Monday, August 31, 2015 1:54 PM
William Butler Yeats (1865 – 1939) is an interesting guy. Considered one of the pillars of twentieth-century poetry, he was born in 1865—much like our twenty-first-century pop stars who were all born in the 1980s—centuries can be a weirdly illogical dividing line. Yeats’ life was a full one—he excelled early on, and it is said that he is one of the few writers who wrote their best work after winning the Nobel Prize for Literature. His poetry is like walking through a dream—he really had a knack.
It always surprises me that a great artist and creator can have such subtleties of expression and nuance of feeling—yet their relations with women are always as confused and complicated as any moron’s. It’s as if women are men’s blind spot—and if you look at the present-day struggle simply to recognize women as equal, you may consider the theory proved. What is our problem?
His poem, “Aedh Wishes for the Cloths of Heaven” is a strikingly beautiful bit of writing—it has been quoted in books, movies, and songs galore. One of the most famous musical-setting versions is “Yeats Songs”, for baritone & piano, by Richard Bunger Evans—I’m not crazy about ‘modern’ atonal stuff, but you may enjoy it:
Yeats Songs, for baritone & piano:
The poem also inspires its share of artwork, as well—for example:
Here are the words:
The Cloths of Heaven
Had I the heaven’s embroidered cloths,
Enwrought with golden and silver light,
The blue and the dim and the dark cloths
Of night and light and the half-light;
I would spread the cloths under your feet:
But I, being poor, have only my dreams;
I have spread my dreams under your feet;
Tread softly because you tread on my dreams.
-W. B. Yeats
Gorgeous imagery, isn’t it? But isn’t Aedh being a little passive-aggressive? Aedh is one of Yeats’ three mythic characters—the others are the Artistic one and the Rational one, but Aedh is a pale, lovelorn victim of La belle dame sans merci—a passive-aggressive take on love if there ever was one. It’s not too far off from a rapist blaming his behavior on the woman’s attractive attire—as if, when men find women attractive, it’s their fault that we suffer when they fail to reciprocate our feelings. It’s as romantic as misogyny gets.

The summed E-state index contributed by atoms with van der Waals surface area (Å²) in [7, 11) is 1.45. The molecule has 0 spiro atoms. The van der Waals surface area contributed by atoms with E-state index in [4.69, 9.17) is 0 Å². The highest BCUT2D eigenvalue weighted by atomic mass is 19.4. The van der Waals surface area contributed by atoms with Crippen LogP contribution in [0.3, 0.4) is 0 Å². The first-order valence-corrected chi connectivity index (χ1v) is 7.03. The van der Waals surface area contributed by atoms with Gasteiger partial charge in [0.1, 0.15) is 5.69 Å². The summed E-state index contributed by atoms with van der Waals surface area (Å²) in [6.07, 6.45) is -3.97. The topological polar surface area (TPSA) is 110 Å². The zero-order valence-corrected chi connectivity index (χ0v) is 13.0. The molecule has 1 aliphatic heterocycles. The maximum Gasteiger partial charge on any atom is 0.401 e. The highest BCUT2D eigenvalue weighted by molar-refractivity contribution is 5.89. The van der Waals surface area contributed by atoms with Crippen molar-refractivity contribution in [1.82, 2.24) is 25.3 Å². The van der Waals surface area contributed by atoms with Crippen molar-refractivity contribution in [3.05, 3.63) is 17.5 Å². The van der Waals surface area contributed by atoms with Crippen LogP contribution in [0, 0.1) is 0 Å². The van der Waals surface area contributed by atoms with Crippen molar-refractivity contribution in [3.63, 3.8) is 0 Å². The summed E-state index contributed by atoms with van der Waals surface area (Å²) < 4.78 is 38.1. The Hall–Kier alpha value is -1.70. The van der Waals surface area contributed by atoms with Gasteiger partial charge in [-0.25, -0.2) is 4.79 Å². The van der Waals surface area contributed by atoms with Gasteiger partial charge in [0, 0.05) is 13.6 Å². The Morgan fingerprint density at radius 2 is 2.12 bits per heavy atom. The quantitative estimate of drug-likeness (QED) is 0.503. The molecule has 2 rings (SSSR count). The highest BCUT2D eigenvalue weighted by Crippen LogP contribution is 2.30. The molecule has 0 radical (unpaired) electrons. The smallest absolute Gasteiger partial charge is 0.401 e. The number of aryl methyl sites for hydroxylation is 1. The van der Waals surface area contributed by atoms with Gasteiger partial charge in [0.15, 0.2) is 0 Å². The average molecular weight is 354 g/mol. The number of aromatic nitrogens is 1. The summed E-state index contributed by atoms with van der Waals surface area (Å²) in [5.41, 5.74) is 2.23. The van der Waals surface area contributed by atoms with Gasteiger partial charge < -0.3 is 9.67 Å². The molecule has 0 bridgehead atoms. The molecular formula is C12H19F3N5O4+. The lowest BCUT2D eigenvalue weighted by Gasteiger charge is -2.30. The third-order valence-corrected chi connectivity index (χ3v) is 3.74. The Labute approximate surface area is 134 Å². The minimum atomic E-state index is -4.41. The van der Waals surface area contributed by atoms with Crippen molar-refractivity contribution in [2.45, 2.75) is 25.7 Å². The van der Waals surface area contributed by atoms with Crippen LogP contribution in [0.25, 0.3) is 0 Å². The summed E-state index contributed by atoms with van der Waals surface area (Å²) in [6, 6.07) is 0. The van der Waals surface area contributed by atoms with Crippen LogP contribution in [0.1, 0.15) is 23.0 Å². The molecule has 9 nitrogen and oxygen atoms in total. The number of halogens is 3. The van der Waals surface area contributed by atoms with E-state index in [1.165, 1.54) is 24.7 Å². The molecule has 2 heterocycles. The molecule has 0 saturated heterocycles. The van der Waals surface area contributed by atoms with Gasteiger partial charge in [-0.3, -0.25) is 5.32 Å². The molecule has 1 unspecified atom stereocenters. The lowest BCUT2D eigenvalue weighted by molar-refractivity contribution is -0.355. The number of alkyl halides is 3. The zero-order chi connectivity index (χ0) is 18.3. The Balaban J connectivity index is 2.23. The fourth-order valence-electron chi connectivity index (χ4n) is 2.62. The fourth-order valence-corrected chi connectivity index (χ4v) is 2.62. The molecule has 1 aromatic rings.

Still, it is romantic, much like when Elton John can’t remember what color eyes a girl has but still ‘loves’ her enough to write her “Your Song” (I won’t get into the details of Bernie Taupin being the lyricist—or of John being gay, for that matter). Much of our romantic-themed media is layered with latent misogyny—perhaps indicative of the confusion men feel when women want to be equals in public but still prefer a more brutish, or brutish-seeming, mate—that this is just the flip side of men’s feelings about the same things never seems to occur to us.
And speaking of gay—I think it’s possible that our emotional problems with the LGBT community are largely based on our tendencies to separate the female from the male—and when we’re struggling to meet public standards of political correctness concerning the ‘weaker sex’, gays make it all just too confusing—like an added complication that breaks our mental backs. It’s just a theory.
Anyway, I feel like I’ve wandered too far from any one topic to ever make a coherent post out of this mess, so why don’t I just offer today’s musical ‘sermon’:
You Tread On My Dreams:
O—and here’s something even weirder from yesterday: